CARS ADVICE 2021 BMW M5 revealed, Australian launch due in October

2021 BMW M5 revealed, Australian launch due in October

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Australia will only receive the M5 Competition, with the standard M5 to be dropped from the local line-up.

BMW has launched the facelifted 2021 BMW M5 and M5 Competition with a sharper design and upgraded suspension.

Australian buyers will only have access to the higher-spec 2021 BMW M5 Competition, due to arrive in October, with the standard M5 to be dropped from the local line-up.

Borrowing components from the BMW M8 Gran Coupé, the M5 secures new shock absorbers and retuned suspension. The M5 Competition is slightly lowered and reportedly gets stiffer engine mounts, reducing flex and improving driver feedback.

The facelifted M5 has gained the headlights, taillights, and grille from the recent 5 Series LCI facelift, but the super sedan gets a few unique touches of its own.

Whereas the striking L-shaped daytime-running lights (DRL) are an option on the standard 5 Series range, they come standard on the M5. The design is a nod to the first ‘angel eyes’ that appeared on the BMW E39 M5.

Buyers that choose the Shadowline option will see all chrome brightwork turned to black and the headlights darkened with tint, further accentuating the DRLs.

The M5 Competition gets the 20-inch M Double Spoke alloy wheels previously seen on the M8. BMW has also added five new exterior colours – including a new matte finish called Frozen Bluestone metallic.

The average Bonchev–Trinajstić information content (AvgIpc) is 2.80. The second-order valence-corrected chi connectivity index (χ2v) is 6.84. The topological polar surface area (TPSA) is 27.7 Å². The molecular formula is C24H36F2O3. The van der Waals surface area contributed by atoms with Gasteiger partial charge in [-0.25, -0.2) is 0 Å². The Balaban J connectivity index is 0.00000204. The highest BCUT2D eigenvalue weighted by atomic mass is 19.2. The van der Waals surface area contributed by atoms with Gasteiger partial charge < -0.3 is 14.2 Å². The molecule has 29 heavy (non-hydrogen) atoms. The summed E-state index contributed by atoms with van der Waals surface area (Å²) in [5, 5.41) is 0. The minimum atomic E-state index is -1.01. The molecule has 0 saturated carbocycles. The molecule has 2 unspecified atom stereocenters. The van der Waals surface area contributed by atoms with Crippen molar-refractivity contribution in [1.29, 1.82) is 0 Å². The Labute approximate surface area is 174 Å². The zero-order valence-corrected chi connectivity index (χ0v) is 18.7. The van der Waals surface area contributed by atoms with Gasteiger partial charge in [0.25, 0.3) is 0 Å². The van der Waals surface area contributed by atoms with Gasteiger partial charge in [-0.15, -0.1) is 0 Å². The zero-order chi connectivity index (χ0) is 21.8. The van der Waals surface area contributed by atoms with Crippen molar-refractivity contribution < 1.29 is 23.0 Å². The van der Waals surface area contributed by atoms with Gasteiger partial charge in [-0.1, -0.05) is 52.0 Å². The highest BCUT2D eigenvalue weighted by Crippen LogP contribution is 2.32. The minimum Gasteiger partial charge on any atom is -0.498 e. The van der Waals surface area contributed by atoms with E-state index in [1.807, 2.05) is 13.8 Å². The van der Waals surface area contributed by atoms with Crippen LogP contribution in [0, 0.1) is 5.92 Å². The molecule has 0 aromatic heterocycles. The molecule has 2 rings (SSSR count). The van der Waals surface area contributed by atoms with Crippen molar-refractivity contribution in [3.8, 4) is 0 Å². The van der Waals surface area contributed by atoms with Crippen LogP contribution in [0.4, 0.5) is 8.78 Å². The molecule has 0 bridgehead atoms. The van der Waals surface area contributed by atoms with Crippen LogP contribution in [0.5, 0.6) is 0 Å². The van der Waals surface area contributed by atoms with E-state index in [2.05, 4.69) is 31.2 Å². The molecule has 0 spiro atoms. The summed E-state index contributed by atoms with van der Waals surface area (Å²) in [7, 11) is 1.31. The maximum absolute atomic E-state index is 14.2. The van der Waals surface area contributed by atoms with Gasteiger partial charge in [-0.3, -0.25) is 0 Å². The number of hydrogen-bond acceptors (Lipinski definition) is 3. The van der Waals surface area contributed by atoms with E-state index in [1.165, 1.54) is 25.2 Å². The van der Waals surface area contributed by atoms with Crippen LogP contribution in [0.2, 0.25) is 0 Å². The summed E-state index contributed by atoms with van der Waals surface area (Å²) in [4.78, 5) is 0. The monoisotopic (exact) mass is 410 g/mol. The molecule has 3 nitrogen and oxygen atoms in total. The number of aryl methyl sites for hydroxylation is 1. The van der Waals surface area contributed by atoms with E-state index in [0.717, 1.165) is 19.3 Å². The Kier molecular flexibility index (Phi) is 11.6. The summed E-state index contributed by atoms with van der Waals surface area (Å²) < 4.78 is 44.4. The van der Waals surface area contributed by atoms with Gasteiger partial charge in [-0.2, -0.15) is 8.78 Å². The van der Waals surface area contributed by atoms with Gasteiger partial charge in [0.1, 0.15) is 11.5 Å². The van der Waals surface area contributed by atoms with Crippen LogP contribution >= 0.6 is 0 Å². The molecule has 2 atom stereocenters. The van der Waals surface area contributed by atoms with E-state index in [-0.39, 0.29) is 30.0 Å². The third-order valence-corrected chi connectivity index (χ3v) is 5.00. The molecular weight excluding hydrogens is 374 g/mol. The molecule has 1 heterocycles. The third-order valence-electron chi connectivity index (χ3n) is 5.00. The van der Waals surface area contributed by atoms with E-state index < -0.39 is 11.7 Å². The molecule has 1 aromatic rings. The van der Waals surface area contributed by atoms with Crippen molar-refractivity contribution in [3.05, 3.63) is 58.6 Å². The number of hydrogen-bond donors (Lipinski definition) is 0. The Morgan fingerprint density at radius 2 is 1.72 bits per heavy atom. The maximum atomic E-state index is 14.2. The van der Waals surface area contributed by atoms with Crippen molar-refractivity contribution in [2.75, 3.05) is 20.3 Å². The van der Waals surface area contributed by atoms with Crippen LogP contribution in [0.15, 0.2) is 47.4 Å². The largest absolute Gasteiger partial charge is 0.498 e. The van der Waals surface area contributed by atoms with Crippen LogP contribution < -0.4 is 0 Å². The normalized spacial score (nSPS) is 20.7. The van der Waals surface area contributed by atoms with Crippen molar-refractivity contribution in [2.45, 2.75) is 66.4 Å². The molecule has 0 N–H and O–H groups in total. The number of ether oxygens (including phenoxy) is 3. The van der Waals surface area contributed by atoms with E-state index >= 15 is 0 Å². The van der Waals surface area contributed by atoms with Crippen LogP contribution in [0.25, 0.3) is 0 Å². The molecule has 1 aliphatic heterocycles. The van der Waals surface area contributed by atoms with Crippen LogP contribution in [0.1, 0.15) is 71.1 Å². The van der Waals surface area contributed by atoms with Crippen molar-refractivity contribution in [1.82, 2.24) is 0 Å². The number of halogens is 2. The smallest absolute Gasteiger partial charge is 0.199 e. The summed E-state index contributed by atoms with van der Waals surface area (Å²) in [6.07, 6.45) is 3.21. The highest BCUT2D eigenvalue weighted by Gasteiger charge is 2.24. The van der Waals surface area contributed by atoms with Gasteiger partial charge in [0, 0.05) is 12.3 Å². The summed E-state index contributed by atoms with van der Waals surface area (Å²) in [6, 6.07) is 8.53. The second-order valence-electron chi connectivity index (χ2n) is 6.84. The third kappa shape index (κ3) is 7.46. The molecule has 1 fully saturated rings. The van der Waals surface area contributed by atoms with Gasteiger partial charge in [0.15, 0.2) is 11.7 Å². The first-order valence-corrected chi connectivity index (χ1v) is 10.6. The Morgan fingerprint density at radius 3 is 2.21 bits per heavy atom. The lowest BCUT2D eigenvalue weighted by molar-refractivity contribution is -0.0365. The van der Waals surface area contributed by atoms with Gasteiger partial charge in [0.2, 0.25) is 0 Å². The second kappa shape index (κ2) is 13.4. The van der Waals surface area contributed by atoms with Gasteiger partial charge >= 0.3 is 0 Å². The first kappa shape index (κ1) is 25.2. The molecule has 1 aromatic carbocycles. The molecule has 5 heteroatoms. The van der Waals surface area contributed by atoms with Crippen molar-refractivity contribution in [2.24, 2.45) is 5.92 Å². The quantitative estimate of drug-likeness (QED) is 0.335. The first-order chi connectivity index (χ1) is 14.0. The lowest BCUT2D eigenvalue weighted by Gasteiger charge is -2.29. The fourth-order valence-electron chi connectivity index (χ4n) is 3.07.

There’s no change from the current driveline, with the facelifted F90 M5 being powered by a 4.4-litre twin-turbo V8 and mated to an eight-speed automatic gearbox with all-wheel-drive.

BMW’s M xDrive system can be configured as all-wheel-drive, rear-biased all-wheel-drive, or completely rear-wheel-drive, depending on the driver’s preference.

The M5 Competition is no shrinking violet, with 460kW and 750Nm propelling occupants to 100km/h in only 3.3 seconds.

Six-piston front brake calipers and single-piston rear brake calipers provide stopping power, with a ceramic option that improve braking performance and longevity, and saves 23 kilograms of unsprung weight.

The M5 gets two new buttons inside: Setup and M Mode, the latter allowing the driver to switch between Road and Sport modes quickly. The M5 Competition also has a Track capability, disabling all comfort, safety, and driving assistants.

A new 12.3-inch screen with BMW’s OS 7.0 system is also offered with Live Cockpit display.

Only the 2021 BMW M5 Competition will be offered to Australian buyers, with deliveries expected from October. Pricing has yet to be announced locally.


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